The fourth and final part of the analysis is to help the decision-maker(s) and stakeholders to understand the relationships among the goals and objectives, alternative courses of action, and situational variables. This includes exploring those relationships for and with the client. The key to success here is to keep it simple. Techniques from the Systems Thinking community have proven very helpful for helping to structure the relationships and provide a foundation for quantitative modeling .
Once this is completed, all of the parts are in place to begin some serious quantitative modeling of the decision situation. In some cases a simple multi-attribute decision model is sufficient; in other cases where the situation has lots of complicated uncertainty, an influence diagram, a Bayes Net or even a simulation may be appropriate. Be especially sensitive at this stage to the client’s proclivities. You will likely be many steps in front of them about what is possible analytically, and too much too fast could undermine both near-term success and the opportunity for longer-term contribution.
Applied decision analysis can be an especially challenging and rewarding undertaking. It can test the limits of your analysis talents, your interpersonal skills and your persistence. It is truly where the rubber meets the road in operations research and analytics.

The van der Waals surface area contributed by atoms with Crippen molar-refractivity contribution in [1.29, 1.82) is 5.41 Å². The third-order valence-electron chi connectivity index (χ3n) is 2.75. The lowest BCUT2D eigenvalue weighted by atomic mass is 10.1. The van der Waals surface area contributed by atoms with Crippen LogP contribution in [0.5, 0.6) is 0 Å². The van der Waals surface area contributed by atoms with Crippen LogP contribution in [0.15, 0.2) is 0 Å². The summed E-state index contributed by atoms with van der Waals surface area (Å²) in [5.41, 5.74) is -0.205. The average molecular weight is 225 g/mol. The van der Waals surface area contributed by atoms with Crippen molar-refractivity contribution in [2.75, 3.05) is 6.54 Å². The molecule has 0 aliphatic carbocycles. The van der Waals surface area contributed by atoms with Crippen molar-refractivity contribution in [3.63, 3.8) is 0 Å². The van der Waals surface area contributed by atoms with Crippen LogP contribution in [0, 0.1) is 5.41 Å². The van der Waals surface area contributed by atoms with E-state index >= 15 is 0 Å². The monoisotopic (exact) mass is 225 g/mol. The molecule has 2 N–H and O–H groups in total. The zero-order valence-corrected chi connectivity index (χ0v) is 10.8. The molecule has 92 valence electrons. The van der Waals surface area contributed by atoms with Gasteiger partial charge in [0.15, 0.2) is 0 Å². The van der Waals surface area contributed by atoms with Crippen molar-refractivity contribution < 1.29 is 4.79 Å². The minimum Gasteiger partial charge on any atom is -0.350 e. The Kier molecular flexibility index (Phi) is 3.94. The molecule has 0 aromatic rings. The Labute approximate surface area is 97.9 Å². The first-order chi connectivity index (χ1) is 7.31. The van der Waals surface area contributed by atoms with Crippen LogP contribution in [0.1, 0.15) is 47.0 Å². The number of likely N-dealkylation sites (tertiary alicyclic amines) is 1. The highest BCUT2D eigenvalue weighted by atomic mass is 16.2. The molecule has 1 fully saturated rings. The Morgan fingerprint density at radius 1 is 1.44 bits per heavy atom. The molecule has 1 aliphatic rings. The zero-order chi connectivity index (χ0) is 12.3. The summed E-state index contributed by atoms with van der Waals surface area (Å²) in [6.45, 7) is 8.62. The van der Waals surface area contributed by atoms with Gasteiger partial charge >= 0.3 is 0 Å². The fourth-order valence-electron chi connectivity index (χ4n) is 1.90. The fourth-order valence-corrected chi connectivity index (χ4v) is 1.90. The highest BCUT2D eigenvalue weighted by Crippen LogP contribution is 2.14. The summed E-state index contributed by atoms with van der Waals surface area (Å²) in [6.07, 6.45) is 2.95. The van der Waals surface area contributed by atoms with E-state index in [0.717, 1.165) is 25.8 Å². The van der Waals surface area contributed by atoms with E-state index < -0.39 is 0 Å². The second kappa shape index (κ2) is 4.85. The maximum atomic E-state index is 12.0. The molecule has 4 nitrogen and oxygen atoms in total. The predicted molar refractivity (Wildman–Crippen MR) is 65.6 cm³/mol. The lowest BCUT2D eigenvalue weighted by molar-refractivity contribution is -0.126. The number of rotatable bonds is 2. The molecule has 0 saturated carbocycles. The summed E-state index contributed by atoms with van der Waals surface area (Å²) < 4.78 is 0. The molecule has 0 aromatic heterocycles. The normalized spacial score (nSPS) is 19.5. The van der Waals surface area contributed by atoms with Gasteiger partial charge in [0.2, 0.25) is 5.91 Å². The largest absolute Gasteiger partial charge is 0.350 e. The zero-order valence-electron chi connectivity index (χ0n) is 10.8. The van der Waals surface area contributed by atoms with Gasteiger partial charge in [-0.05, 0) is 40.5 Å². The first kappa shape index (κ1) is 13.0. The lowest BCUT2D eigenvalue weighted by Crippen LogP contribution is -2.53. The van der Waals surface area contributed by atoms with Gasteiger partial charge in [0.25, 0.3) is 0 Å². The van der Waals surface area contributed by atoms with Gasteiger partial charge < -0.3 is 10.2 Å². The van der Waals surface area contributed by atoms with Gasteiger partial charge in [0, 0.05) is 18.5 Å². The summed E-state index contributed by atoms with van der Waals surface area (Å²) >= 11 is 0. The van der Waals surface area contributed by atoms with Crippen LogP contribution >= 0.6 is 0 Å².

Dan Maxwell is the president of KadSci, LLC and the chief scientist for DeepMile Networks, LLC. In these roles he leads numerous decision analytic research efforts and provides applied decision analysis support to many senior government and corporate leaders and directs the design and development of analysis software. Maxwell holds a Ph.D. in Information Technology from George Mason University. He is an advisory member of the Military Operations Research Society (MORS) Board of Directors and is on the Editorial Board of CRC Press. He can be reached via e-mail at: email@example.com
1. Maxwell, D., 2006, “Improving Hard Decisions,” OR/MS Today, Vol.33, No. 6, December 2006.
2. Von Winterfeldt, D. & Edwards, W., 1986, “Decision Analysis and Behavioral Research,” Cambridge University Press, Cambridge.
3. Keeney, Ralph, 1992, “Value Focused Thinking,” Harvard University Press, Cambridge.
4. Parnell, G., 2007, Chapter 19, “Value-Focused Thinking Using Multiple Objective Decision Analysis,” in “Methods for Conducting Military Operational Analysis: Best Practices in Use Throughout the Department of Defense,” Military Operations Research Society, editors Andrew Loerch and Larry Rainey.
5. Buede, D., 1998, “The Engineering Design of Systems: Models and Methods,” Wiley-Interscience, New York.
6. For example, Wilkinson, M., 2004, “The Secrets of Facilitation,” Wiley, New York.
7. See Senge, P., 2006, “The Fifth Discipline: The Art and Practice of the Learning Organization,” Doubleday, New York.